(Actually, personally, I think much more telling than the actual consent violation/mindwipe aspect is the fact that Donna isn’t allowed to keep her memories once she becomes a Doctor figure – a successful Doctor figure, in marked contrast to the others, beating the Daleks by tricking them into their own trap and hoisting them by their own petard rather than an aggressively militaristic figure. But where the others are failed Doctor figures who live, Donna is… not punished, exactly, but regresses. That, I think, is the difference between Donna and Clara; where “being the Doctor” is something anyone can do in the Moffat era, “being the Doctor” is a much more singular burden to bear in the Davies era. Again, that’s another idea worth returning to, particularly because I think Moffat’s conception of what it means to be the Doctor is one of the most interesting ideas of his tenure, and it’s actually probably one of the best ways to get to the heart of the whole lonely god idea in the Davies era.)

Anyway! Gosh. When this is finished it’s going to be over 2000 words, possibly approaching 2500; certainly, the longest of any of the X Years of the X Doctor posts I’ve done over the years. Actually, no, it could well be the longest single piece I’ve written full stop. It’s probably too critical in a lot of places, and doesn’t flow the way I’d like it to; equally, though, to repeat the usual refrain, these are often just the thoughts off the top of my head after watching an episode. A lot of the thoughts above are ones I’d like to elaborate on in future, though.

So. Journey’s End. I enjoyed it massively; I think that impression might not come across from this review, much as I would’ve liked it to, because so much of it dwells on the problem areas of the episode. That’s what got me thinking, I suppose.

I did have a slightly more elegiac conclusion in mind, but I’ve just remembered that next week I’ll be doing a general Series 4 overview. So I’ll save that for then!

10/10

Related:

Ten Years of the Tenth Doctor Reviews

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Genius: Picasso interrogates how gender has defined our understanding of genius

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Genius draws attention to how the patriarchal expectations imposed on Francoise Gilot, by both Picasso and society in general, limit her success as an artist; just a few short weeks after Picasso left Francoise “alone, sick and pregnant to care for a baby for almost a month” while he was in Poland, he objects to her going to Paris, asking “Who’s going to look after the children?” The parallels aren’t subtle – he refuses to look after the children because he “wouldn’t get any work done”, when just a few lines earlier Francoise told an art dealer “I’m afraid I don’t have anything new to show you. I’ve been too busy with the children”. Another moment, reminiscent of many recent #MeToo stories, sees the same art dealer tell Francoise he can no longer represent her, for fear of Picasso’s anger – even after their relationship has ended, Picasso’s influence continues to stymy her art.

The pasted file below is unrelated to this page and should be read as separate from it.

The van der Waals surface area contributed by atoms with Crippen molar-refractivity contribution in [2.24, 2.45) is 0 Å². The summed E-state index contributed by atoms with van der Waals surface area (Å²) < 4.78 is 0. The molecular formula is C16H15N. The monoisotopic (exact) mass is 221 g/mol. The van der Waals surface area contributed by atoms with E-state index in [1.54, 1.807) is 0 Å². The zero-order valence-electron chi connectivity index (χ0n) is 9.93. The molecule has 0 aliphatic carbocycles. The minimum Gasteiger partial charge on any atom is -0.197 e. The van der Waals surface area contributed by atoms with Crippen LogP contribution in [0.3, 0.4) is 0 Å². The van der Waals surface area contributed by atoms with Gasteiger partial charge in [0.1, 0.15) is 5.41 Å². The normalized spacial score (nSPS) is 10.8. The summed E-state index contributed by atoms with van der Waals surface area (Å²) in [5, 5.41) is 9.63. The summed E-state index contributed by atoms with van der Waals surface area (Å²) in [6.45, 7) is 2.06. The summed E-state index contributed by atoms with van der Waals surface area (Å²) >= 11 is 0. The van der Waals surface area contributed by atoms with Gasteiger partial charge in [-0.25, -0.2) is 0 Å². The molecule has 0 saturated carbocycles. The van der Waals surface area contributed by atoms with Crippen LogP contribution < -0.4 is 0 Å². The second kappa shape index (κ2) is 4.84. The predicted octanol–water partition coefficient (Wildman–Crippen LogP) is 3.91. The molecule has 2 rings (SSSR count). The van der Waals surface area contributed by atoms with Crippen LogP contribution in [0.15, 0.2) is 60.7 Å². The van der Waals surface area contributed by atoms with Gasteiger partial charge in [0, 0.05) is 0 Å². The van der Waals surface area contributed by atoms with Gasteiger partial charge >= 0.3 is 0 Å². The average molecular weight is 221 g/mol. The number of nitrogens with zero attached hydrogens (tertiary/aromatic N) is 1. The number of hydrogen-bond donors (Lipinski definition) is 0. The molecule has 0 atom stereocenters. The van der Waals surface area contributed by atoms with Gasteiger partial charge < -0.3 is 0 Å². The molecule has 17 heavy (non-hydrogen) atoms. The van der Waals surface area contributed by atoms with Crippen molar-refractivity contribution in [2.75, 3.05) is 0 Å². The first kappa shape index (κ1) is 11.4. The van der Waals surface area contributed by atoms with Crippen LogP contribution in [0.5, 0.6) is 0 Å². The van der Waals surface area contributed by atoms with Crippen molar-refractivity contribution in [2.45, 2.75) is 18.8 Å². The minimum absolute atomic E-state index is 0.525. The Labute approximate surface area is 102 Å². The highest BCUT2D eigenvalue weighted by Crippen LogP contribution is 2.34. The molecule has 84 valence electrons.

Genius: Picasso does some genuinely interesting work in terms of its depiction of female artists; its interrogation of how gender has defined, and restricted, our understanding of genius isn’t so much subtext as it is openly, emphatically… text. The National Geographic drama isn’t just about great men of history, but about the genius left unacknowledged, the genius that wasn’t allowed to thrive, because of such a traditionally myopic understanding of what is or isn’t genius. Time and time again, Genius: Picasso asks why you’re not instead watching Genius: Maar or Genius: Gilot instead, and the indisputable answer it offers is a suffocating, gendered understanding of genius.

I was left in a bit of an odd place with this piece.

My plan, from around the fifth episode of Genius: Picasso, was to write an article about how the show depicts creativity, and the struggle to define your creativity – as well as perhaps also touching on how it grapples with the myth of apolitical art, and the need to use your platform responsibly when you have one. I might still write about that a bit, actually, I’m not sure.

Anyway, though, as I came to write it, I found it difficult to get to grips with that piece, in part because my plan to do it as a sort of personal essay seemed more than a little pretentious and arrogant (convinced though I am that we’ll eventually reach Genius: Moreland). Plus, I was increasingly fixated on another angle I’d thought of for Genius – how it engaged with gender. At first I was planning on writing it for the Mary Shelley series (giving me time to catch up on the Einstein series, which had apparently also done some interesting things vis a vis its depiction of women), or maybe the fourth series if it were also about a woman (I’ve kinda plotted out a 5+ series arc for Genius in my head where it’s this really interesting, feminist sotry).

But! I couldn’t get the creativity piece to work, and I couldn’t stop thinking about the gender angle, so this is the piece I wrote. I was quite pleased with it in the end; it’s a little longer than my Yahoo columns tend to be, though I had a lot of ideas I wanted to cover, and even then didn’t quite manage to get all of them in. I must say, I really did quite enjoy Genius.